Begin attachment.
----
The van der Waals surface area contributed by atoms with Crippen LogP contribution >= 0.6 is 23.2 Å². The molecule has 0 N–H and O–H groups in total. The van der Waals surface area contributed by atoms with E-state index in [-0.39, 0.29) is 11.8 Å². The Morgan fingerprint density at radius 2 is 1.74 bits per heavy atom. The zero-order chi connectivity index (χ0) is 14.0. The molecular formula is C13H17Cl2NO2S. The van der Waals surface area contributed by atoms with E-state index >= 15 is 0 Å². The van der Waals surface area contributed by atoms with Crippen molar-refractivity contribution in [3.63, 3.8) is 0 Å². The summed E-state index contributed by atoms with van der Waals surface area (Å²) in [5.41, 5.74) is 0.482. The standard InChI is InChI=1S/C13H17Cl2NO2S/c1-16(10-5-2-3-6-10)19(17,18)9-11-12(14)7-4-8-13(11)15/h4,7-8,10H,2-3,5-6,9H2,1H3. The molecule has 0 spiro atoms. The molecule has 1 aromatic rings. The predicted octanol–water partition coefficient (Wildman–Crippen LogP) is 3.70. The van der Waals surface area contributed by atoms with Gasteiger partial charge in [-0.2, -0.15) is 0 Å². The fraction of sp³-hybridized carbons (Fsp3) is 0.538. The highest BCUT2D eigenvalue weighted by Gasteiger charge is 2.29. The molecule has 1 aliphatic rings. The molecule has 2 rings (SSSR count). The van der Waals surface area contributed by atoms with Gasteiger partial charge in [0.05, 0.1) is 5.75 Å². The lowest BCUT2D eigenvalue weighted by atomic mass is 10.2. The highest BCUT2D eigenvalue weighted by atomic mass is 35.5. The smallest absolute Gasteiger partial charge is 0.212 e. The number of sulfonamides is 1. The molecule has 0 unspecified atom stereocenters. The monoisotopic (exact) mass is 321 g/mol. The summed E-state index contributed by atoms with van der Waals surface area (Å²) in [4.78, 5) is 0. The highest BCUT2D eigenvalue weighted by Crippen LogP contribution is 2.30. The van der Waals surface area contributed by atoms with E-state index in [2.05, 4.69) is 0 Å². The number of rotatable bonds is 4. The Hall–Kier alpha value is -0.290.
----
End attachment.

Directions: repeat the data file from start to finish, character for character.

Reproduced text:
The van der Waals surface area contributed by atoms with Crippen LogP contribution >= 0.6 is 23.2 Å². The molecule has 0 N–H and O–H groups in total. The van der Waals surface area contributed by atoms with E-state index in [-0.39, 0.29) is 11.8 Å². The Morgan fingerprint density at radius 2 is 1.74 bits per heavy atom. The zero-order chi connectivity index (χ0) is 14.0. The molecular formula is C13H17Cl2NO2S. The van der Waals surface area contributed by atoms with E-state index >= 15 is 0 Å². The van der Waals surface area contributed by atoms with Crippen molar-refractivity contribution in [3.63, 3.8) is 0 Å². The summed E-state index contributed by atoms with van der Waals surface area (Å²) in [5.41, 5.74) is 0.482. The standard InChI is InChI=1S/C13H17Cl2NO2S/c1-16(10-5-2-3-6-10)19(17,18)9-11-12(14)7-4-8-13(11)15/h4,7-8,10H,2-3,5-6,9H2,1H3. The molecule has 0 spiro atoms. The molecule has 1 aromatic rings. The predicted octanol–water partition coefficient (Wildman–Crippen LogP) is 3.70. The van der Waals surface area contributed by atoms with Gasteiger partial charge in [-0.2, -0.15) is 0 Å². The fraction of sp³-hybridized carbons (Fsp3) is 0.538. The highest BCUT2D eigenvalue weighted by Gasteiger charge is 2.29. The molecule has 1 aliphatic rings. The molecule has 2 rings (SSSR count). The van der Waals surface area contributed by atoms with Gasteiger partial charge in [0.05, 0.1) is 5.75 Å². The lowest BCUT2D eigenvalue weighted by atomic mass is 10.2. The highest BCUT2D eigenvalue weighted by atomic mass is 35.5. The smallest absolute Gasteiger partial charge is 0.212 e. The number of sulfonamides is 1. The molecule has 0 unspecified atom stereocenters. The monoisotopic (exact) mass is 321 g/mol. The summed E-state index contributed by atoms with van der Waals surface area (Å²) in [4.78, 5) is 0. The highest BCUT2D eigenvalue weighted by Crippen LogP contribution is 2.30. The van der Waals surface area contributed by atoms with E-state index in [2.05, 4.69) is 0 Å². The number of rotatable bonds is 4. The Hall–Kier alpha value is -0.290.